Are you choking down packages or handfuls of supplements trying to stay healthy? Me too! The nurse in me and lessons learned from my mother, a nursing instructor, brings out curiosity about the composition of the supplements. Mama relied on the Physicians Desk Reference(PDR) whenever a doc even so much as mentioned a potential new medication for her. Indeed, herbs have been used for centuries in medicine and wellness, but it’s best to consult with your doc or PA or someone in the know (other than the person selling it to you OR the “research” sent to you from the company selling it to you!) before plunking down a wad of cash for something that really may not be necessary.photo source. Wikipedia
We were in Asheville, NC a couple of weeks ago, and outside our condo was this spiky plant with a purple bloom- milk thistle. Milk Thistle is one herb(of many) I found on the ingredients list of the supplement package I am researching. Silymarin is the actual ingredient extracted from the spiky milk thistle plant. Supplements are made from the ripe seed or fruit of the milk thistle plant, not the roots, stems or leaves. Although there is not abundant research, this ingredient is believed to have liver protective properties, but there is not a whole lot of info(as in research/studies) out there about the long term effects of consuming milk thistle.
This herb has relatives including ragweed, chrysanthemums, daisies and marigolds, so if you are allergic to any of these plants, you will want to chat with your healthcare provider before actually consuming the product.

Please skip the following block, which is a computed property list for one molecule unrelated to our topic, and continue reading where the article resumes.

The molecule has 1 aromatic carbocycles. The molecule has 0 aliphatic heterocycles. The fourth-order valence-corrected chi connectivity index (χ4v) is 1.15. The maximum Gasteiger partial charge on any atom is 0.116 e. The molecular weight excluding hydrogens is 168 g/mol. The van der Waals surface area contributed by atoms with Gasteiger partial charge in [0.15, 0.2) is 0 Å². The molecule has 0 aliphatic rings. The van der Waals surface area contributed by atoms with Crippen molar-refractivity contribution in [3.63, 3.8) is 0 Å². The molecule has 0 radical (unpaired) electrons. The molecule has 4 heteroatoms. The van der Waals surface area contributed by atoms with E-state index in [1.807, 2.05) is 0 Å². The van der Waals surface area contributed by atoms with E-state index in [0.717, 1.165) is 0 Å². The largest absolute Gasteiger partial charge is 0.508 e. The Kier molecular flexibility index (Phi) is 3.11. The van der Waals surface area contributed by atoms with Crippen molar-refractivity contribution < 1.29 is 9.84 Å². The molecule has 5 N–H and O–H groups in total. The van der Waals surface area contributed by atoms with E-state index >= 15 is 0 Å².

Milk Thistle is classified as a ”dietary supplement”. Companies manufacturing dietary supplements are not regulated by the FDA which means their claims are not tightly scrutinized. Although, milk thistle has been used in very focused clinical trials with limited numbers of people, there is not much solid investigative research to prove the “live protective” properties. There is research showing the protective qualities of milk thistle when undergoing chemotherapy treatment.
Interestingly, Dr. Paul Offit , strongly challenges the “church of vitamins and supplements” in his book “Do You Believe in Magic? The Sense and Nonsense of Alternative Medicine”. All proceeds from this book go to The Children’s Hospital of Philadelphia (CHOP).
Those of us considering supplements should do our homework. Certain groups of people are more affected by supplements than others. There are medication interactions you may not be aware of so it is always prudent to discuss any complementary health practices with your health professional.
Meanwhile, here’s to good health!
www.cancer.org American Cancer Society